Do you ever look for products or information online by typing a word into a search engine? I do too. By now, I bet we both know there’s no guarantee that the first result will be the best one. Anyone can set up shop online with almost any name. You may get links to pages that are out-of-date, off-topic, or stocked with low-quality products. Here are some tips for your next search.
Friends and family are getting emails or messages you didn’t send. Or your social media accounts have posts you didn’t make. What can you do when it looks like someone’s taken over your account? Here are the steps you can follow if you get hacked.
TXT MSG: U won a FREE gift card!! Go 2 TXMSGSPAM, enter code $$$ to claim card within 24 hrs.
RU getting the MSG? Recently, the FTC moved to shut down a network of scammers who sent spam texts that promised “free” gifts, prizes, electronics, or gift cards. The catch? Clicking on the links in the texts sent recipients on a wild goose chase: a confusing and elaborate process that required them to pay for subscription services, apply for credit, or enter sensitive personal information – including their phone numbers. There were no free gifts or gift cards, but there were plenty of follow-up illegal robocalls.
Identity theft is an unfortunate fact of modern life. Do you know what to do if your identity is stolen? How can you make identity protection part of your routine? Get answers to these and other identity theft questions during our Twitter Chat July 10 at 2 pm (EDT). FTC staff will host a one-hour session with our partners at DoD’s Military One Source and Military Saves.
Calling all military families and veterans! Are you looking to protect yourself or your family from fraud, identity theft, and scams? Maybe you’re curious about the best way to use credit, shop for a used car, or maximize your security online.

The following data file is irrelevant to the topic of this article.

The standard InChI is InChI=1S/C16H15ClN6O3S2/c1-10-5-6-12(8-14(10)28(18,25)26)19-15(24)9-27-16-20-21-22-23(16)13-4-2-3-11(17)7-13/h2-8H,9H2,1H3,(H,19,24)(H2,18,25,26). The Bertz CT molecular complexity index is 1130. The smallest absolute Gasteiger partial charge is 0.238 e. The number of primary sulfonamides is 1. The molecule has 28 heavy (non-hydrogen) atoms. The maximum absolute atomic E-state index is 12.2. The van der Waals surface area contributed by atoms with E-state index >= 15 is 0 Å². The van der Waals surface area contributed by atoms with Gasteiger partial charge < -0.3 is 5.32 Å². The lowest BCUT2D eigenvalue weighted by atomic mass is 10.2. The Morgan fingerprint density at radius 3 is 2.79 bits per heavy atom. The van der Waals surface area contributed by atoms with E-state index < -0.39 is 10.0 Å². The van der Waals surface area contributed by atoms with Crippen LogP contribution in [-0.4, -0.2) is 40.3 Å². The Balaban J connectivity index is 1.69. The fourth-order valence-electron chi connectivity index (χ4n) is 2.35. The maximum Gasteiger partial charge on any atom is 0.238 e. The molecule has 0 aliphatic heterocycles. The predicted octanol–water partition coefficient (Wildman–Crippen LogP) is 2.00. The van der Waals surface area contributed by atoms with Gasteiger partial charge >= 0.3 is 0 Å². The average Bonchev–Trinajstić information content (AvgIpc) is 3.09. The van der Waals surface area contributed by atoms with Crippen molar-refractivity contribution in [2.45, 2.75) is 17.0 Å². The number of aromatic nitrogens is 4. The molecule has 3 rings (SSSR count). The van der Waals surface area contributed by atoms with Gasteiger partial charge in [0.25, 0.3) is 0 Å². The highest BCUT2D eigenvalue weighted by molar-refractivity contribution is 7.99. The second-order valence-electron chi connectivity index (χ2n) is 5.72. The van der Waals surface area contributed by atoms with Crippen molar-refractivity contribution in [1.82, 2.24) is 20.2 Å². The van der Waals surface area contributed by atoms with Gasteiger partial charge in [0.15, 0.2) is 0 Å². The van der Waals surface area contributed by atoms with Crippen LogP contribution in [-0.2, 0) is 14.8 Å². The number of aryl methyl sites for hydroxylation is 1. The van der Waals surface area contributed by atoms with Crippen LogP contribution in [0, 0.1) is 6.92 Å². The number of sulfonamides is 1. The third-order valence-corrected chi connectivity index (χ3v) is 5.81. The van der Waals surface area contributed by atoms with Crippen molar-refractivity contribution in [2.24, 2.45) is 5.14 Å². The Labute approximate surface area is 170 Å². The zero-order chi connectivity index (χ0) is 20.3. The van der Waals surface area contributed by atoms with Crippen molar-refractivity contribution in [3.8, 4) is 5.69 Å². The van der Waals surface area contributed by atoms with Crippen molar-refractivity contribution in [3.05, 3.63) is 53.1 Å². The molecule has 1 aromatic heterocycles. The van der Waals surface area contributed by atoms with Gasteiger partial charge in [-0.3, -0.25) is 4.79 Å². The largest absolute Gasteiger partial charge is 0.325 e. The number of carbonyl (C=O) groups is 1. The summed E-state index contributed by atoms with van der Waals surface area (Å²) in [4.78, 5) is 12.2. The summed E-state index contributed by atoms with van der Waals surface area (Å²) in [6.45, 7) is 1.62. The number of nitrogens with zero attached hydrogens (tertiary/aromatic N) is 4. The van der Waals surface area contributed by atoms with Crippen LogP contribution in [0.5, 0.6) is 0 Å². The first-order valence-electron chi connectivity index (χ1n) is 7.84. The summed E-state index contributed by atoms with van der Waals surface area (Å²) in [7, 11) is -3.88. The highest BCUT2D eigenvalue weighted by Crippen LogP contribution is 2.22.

Military folks are consumers, too – and critical to the economy. Just ask the 1.4 million men and women on active duty or the 1.1 million in the National Guard and Reserve forces. But the unique challenges of military life – frequent relocation, separation from family and friends, and the stresses of deployment – can make military households an attractive target for scam artists. In fact, during 2012 the Federal Trade Commission logged more than 62,000 complaints from servicemembers, veterans, and spouses about their experiences in the marketplace.
That led the FTC and its partners to sponsor Military Consumer Protection Day on July 17, 2013. It’s a great day to empower military and veteran communities with information as the first line of defense against consumer fraud.
You don’t have to tell us twice, we know robocalls are annoying. Our Robocall Challenge generated advice we wanted to share, from consumers who say they’re using certain tricks to stop these harassing calls now.
Assistant Director, Consumer & Business Education, FTC
The FTC is always working to know more about the types of fraud being committed and who spends money on them. Consumers provide us with useful information through periodic surveys that ask them to share the important details about their recent marketplace experiences and a bit about themselves.